Hostile expectations can be defined as the assumption that aggression will occur in ambiguous or neutral situations. My aim in the present project is to formally define and test cognitive models of how hostile expectations are acquired and implemented at the neural and behavioral levels. Importantly, I will test whether hostile expectations also predict other domains of aggressive cognition and behavior, such as hostile attributions, i.e. the tendency to assign blame or harmful intent to ambiguous or neutral acts. To that end, I will develop a simple task to induce high- or low-threat expectations (i.e. a rival who draws a gun more or less often) which will be followed by aggressive or non-aggressive outcomes (i.e. the rival draws a gun or a phone). The probabilistic structure of the task will be manipulated, such that aggressive outcomes occur at varying frequencies across trials. Using a formal approach, I will inspect how well participants perform in tracking these changes and relate this to concurrent neural activity as well as to behavioral and self-report measures of aggression and hostility. I will use both electroencephalography and functional magnetic resonance imaging in pursuit of an in-depth characterization of how hostile expectations are implemented in the brain. This novel, multidisciplinary approach will allow to bridge predictive and retrospective processes of aggressive cognition, relate them to aggressive behavior, and map their neural representations in the temporal and spatial domains. The present project will provide a more precise understanding of the cognitive and neurobiological processes underlying aggression. This will contribute to refine existing theories and to improve the predictive validity of assessment instruments for aggressive behavior.
Aggressive individuals often “see red”: they assume that others want to harm them even in neutral or ambiguous situations. This makes them jump to conclusions and rashly act on their impulses. A better understanding of how these tendencies emerge might help us predict and manage antisocial behavior. Here, we crafted a virtual shooting task to measure how people develop hostile expectations. In the task, a sample of 256 healthy young adults had to either shoot or withhold their weapon depending on whether they expected another person to draw a gun or a phone. In this context, a tendency to shoot more often signals higher hostile expectations. Using computer algorithms, we were able to parse different aspects of hostile expectation learning and inspected whether they were linked with self-reported aggressive and psychopathic tendencies. As expected, persons with higher levels of aggressive and psychopathic traits developed more pronounced hostile expectations - i.e., they shot their gun more often. However, their hostile expectations were also more uncertain, meaning that they generally shot more indiscriminately. Surprisingly, persons with high levels of aggressiveness and psychopathy also showed more temporally stable hostility beliefs. This implies that their hostile expectations were more resistant to change once learned. As a result, they were more surprised when non-aggressive outcomes ensued (when their rival drew a phone instead of a gun). In sum, our study shows that persons with higher aggressiveness and psychopathy acquire strong and stable yet imprecise hostile expectations. Our findings thus provide fine-grained, mechanistic insight into the architecture of hostile thought and could potentially inform violence risk assessment and anger management therapy among others.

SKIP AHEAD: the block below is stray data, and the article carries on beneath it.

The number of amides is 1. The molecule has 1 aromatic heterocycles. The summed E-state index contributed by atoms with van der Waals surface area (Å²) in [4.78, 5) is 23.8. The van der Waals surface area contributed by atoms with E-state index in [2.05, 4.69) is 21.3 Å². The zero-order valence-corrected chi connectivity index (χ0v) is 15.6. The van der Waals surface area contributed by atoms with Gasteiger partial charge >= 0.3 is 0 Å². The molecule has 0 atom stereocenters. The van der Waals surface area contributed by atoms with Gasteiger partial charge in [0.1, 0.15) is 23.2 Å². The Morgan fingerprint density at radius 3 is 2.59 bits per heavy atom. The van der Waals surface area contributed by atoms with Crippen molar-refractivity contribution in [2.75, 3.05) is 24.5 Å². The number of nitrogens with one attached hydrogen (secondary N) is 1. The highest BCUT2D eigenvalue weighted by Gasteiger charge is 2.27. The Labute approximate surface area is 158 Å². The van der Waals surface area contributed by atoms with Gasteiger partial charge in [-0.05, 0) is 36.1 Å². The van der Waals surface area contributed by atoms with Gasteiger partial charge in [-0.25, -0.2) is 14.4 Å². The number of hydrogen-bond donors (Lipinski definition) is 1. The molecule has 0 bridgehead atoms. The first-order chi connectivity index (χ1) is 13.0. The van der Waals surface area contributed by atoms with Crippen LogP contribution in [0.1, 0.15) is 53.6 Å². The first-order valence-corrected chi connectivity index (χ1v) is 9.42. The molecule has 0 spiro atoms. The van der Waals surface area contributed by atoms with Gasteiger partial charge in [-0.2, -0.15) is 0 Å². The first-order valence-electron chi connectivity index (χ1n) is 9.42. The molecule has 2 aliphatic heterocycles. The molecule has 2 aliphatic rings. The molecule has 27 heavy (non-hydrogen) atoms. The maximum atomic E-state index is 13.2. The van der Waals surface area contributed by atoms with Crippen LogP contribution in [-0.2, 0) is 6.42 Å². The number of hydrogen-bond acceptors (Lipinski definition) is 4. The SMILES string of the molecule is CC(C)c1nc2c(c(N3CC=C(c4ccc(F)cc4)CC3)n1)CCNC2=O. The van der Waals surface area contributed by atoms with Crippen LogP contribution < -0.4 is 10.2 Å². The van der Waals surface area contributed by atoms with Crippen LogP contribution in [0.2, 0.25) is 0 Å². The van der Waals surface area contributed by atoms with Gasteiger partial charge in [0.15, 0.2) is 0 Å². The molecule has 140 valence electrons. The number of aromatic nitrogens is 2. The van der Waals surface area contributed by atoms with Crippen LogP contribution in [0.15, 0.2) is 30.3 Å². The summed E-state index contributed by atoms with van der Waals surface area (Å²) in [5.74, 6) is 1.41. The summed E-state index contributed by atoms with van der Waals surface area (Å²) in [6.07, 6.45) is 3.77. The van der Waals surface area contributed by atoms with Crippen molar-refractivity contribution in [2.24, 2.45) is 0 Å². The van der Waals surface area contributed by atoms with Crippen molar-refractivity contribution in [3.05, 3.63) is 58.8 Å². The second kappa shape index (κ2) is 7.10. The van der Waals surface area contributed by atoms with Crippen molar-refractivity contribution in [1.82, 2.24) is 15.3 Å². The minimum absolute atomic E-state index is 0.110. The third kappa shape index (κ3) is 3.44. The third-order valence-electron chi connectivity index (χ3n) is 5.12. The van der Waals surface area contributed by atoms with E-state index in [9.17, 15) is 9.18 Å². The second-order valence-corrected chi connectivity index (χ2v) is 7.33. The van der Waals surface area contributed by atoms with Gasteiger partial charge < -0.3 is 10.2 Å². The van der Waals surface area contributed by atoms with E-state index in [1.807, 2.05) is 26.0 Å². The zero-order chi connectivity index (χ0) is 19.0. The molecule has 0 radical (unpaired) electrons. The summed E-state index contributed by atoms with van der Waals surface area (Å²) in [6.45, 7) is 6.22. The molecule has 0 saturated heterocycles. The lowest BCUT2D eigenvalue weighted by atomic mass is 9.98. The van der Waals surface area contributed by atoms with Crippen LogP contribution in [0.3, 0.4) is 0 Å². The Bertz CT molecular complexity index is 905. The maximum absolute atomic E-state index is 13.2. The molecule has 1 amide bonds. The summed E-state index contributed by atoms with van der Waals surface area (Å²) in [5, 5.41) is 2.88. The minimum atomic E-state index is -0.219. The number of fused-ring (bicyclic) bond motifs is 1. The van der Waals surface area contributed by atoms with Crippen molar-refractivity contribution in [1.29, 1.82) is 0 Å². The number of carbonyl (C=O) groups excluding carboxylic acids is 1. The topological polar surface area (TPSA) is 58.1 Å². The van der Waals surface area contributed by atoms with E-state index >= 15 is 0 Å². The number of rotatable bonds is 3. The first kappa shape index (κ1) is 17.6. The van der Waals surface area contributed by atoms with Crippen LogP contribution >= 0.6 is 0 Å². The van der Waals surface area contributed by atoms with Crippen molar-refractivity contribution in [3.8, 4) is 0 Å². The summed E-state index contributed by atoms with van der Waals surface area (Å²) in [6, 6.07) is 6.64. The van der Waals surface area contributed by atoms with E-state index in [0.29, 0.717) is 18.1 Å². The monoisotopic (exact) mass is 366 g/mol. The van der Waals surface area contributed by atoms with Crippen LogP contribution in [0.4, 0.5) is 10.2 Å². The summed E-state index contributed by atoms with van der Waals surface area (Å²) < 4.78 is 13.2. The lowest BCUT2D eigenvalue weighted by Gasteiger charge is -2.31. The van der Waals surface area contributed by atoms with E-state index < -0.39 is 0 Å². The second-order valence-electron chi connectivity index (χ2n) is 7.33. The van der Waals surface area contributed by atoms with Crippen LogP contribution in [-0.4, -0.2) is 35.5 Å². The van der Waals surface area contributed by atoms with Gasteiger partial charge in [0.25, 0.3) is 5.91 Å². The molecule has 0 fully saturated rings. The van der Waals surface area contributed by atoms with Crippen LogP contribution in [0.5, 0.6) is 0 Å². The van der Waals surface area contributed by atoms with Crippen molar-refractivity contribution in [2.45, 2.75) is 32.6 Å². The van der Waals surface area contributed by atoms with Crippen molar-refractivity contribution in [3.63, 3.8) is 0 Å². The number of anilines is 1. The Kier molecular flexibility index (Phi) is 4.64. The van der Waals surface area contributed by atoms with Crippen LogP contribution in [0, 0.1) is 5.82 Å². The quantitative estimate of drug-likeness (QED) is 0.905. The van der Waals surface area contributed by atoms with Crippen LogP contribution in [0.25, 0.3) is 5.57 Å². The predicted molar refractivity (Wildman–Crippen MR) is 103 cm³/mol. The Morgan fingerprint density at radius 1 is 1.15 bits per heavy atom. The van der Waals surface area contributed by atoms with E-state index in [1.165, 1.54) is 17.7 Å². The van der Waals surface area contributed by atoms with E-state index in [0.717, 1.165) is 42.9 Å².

|Effective start/end date
|01.01.20 → 31.12.21
In 2015, UN member states agreed to 17 global Sustainable Development Goals (SDGs) to end poverty, protect the planet and ensure prosperity for all. This project contributes towards the following SDG(s):